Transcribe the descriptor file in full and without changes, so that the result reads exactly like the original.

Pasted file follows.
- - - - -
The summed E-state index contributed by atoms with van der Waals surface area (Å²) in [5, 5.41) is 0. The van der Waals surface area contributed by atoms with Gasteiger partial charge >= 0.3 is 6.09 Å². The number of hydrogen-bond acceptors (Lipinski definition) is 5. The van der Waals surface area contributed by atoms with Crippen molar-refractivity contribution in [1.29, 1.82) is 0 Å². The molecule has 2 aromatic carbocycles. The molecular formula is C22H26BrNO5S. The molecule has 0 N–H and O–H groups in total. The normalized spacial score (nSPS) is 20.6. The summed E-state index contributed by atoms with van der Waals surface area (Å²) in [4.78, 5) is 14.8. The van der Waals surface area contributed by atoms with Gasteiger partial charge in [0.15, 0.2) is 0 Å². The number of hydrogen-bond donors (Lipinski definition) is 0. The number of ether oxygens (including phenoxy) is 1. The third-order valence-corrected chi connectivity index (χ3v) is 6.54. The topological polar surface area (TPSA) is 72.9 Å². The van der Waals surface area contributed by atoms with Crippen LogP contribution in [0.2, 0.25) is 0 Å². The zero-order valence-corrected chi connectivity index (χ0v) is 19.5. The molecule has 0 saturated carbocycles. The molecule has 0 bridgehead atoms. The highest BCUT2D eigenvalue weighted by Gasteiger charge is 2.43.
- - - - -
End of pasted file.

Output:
The summed E-state index contributed by atoms with van der Waals surface area (Å²) in [5, 5.41) is 0. The van der Waals surface area contributed by atoms with Gasteiger partial charge >= 0.3 is 6.09 Å². The number of hydrogen-bond acceptors (Lipinski definition) is 5. The van der Waals surface area contributed by atoms with Crippen molar-refractivity contribution in [1.29, 1.82) is 0 Å². The molecule has 2 aromatic carbocycles. The molecular formula is C22H26BrNO5S. The molecule has 0 N–H and O–H groups in total. The normalized spacial score (nSPS) is 20.6. The summed E-state index contributed by atoms with van der Waals surface area (Å²) in [4.78, 5) is 14.8. The van der Waals surface area contributed by atoms with Gasteiger partial charge in [0.15, 0.2) is 0 Å². The number of hydrogen-bond donors (Lipinski definition) is 0. The number of ether oxygens (including phenoxy) is 1. The third-order valence-corrected chi connectivity index (χ3v) is 6.54. The topological polar surface area (TPSA) is 72.9 Å². The van der Waals surface area contributed by atoms with Crippen LogP contribution in [0.2, 0.25) is 0 Å². The zero-order valence-corrected chi connectivity index (χ0v) is 19.5. The molecule has 0 saturated carbocycles. The molecule has 0 bridgehead atoms. The highest BCUT2D eigenvalue weighted by Gasteiger charge is 2.43.